Kennewick officials want to extend a moratorium on collective gardens for medical marijuana for another six months.
The city council voted Tuesday to schedule a public hearing about extending the existing moratorium 180 days beyond Jan. 19, when the current temporary ban expires.
City attorney Lisa Beaton told the council the issue is evolving at state and federal levels and Kennewick is working with other cities in Benton and Franklin counties to develop a regional plan.
The Kennewick Planning Commission last month discussed creating zoning regulations for medical marijuana collective gardens.
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Kennewick Police Chief Ken Hohenberg told the Herald that allowing people to have medical marijuana cards, which allow them to possess and use marijuana for medical reasons, has led to an increase in criminal activity in the past three years.
The chief said crime statistics in Kennewick show there was only one case involving a theft, robbery or burglary and medical marijuana in 2009.
The next year there were three cases, and so far this year there have been eight cases.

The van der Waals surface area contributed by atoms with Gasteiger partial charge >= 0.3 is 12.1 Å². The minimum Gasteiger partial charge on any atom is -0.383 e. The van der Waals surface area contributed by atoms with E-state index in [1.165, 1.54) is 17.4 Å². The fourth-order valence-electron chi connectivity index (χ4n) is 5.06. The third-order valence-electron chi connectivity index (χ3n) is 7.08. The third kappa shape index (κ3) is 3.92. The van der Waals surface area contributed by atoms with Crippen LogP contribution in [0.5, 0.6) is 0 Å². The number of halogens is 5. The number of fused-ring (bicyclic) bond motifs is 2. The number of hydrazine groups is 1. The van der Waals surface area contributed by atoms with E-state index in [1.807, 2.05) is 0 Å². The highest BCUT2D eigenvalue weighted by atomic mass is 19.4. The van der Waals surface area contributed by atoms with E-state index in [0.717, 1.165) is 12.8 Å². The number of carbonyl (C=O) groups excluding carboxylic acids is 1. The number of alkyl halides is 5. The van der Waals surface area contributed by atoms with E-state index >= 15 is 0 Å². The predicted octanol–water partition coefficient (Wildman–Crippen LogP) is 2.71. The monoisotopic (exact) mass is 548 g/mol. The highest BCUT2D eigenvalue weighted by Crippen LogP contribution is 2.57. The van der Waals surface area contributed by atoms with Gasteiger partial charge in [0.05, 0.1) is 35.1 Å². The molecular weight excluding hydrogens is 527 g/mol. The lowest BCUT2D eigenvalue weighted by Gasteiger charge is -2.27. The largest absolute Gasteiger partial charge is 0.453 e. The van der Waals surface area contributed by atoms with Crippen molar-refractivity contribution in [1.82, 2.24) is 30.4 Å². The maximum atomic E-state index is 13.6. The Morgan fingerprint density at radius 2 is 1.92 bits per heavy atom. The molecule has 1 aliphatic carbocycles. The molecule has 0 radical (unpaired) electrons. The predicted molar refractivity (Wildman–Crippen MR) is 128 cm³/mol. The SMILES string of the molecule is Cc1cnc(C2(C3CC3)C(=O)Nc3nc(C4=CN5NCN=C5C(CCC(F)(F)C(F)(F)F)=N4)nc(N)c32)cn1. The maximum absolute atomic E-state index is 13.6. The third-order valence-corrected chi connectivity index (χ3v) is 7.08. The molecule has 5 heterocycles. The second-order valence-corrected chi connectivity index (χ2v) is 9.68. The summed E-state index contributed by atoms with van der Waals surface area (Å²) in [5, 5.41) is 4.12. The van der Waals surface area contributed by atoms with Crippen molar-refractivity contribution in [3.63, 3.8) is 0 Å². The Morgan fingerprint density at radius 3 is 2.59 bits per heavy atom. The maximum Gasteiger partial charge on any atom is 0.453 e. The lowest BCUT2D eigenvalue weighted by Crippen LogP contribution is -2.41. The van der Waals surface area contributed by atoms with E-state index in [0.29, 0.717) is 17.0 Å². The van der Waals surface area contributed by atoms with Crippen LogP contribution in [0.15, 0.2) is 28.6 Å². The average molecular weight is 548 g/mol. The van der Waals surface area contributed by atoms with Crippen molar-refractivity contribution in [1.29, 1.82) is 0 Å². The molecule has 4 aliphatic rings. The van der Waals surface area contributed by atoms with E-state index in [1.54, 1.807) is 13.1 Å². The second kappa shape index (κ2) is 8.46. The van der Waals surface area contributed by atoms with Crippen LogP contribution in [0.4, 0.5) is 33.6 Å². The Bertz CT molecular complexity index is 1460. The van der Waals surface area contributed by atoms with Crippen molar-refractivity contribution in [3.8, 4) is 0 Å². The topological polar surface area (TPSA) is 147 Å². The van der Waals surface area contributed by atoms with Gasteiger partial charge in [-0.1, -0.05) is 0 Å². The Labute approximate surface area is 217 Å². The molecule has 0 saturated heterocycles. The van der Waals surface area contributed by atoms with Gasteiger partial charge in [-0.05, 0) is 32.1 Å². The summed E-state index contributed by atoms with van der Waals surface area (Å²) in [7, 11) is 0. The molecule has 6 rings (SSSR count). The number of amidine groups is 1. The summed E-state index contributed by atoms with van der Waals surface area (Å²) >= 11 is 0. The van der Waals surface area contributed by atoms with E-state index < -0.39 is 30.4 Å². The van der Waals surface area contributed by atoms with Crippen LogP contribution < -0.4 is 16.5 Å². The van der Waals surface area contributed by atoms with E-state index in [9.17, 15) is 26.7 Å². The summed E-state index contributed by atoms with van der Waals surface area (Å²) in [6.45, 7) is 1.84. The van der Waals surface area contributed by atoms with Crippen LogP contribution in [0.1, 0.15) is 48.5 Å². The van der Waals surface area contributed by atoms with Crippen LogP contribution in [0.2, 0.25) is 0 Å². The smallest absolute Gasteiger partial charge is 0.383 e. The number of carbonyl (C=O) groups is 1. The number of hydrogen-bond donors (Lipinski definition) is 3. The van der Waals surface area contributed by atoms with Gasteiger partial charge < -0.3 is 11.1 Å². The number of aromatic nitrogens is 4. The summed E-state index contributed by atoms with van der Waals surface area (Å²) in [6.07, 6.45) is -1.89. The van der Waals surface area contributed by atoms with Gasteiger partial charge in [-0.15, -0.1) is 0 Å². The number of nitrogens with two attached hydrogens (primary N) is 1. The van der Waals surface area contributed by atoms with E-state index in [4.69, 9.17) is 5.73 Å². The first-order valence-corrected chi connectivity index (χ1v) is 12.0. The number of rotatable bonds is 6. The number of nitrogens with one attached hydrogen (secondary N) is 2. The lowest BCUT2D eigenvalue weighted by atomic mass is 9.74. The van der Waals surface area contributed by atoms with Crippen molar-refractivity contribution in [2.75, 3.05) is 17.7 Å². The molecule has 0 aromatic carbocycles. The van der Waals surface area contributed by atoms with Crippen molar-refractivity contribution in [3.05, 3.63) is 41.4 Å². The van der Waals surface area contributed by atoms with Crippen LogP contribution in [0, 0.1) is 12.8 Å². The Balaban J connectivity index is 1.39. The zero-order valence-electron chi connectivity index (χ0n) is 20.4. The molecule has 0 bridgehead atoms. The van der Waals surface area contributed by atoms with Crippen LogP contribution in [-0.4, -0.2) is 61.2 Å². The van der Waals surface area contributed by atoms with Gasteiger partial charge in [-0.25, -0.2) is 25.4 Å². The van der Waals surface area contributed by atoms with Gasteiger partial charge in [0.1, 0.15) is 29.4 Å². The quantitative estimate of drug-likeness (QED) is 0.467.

Of those 11 cases, eight were robberies, Hohenberg said.
Beaton said the issue for the city is how to accommodate collective gardens for medical marijuana, as allowed under state law, when the federal law still makes growing and possessing marijuana a crime.
"There has been an increase in federal enforcement in western and eastern Washington against (marijuana) dispensaries," Beaton told the council. "There are significant security concerns with collective gardens, which do not have far to go to become full commercial enterprises," she said.
An extension on the moratorium is needed so there can be further evaluation, she said.
A recent federal case in California challenged the city of Long Beach on its medical marijuana ordinance that allowed a collective garden and dispensary.
Beaton noted there is no similar challenge yet in Washington.
Kennewick's adopting land use regulations regarding medical marijuana could raise the issue, she said.
"There is a disagreement (in California) ... as to whether the state or local medical marijuana laws are pre-empted (by federal law)," Beaton noted.
The council voted 5-0, with councilmen Bob Parks and Bob Olson absent, to move ahead on a six-month extension. A public hearing will be scheduled in early 2012.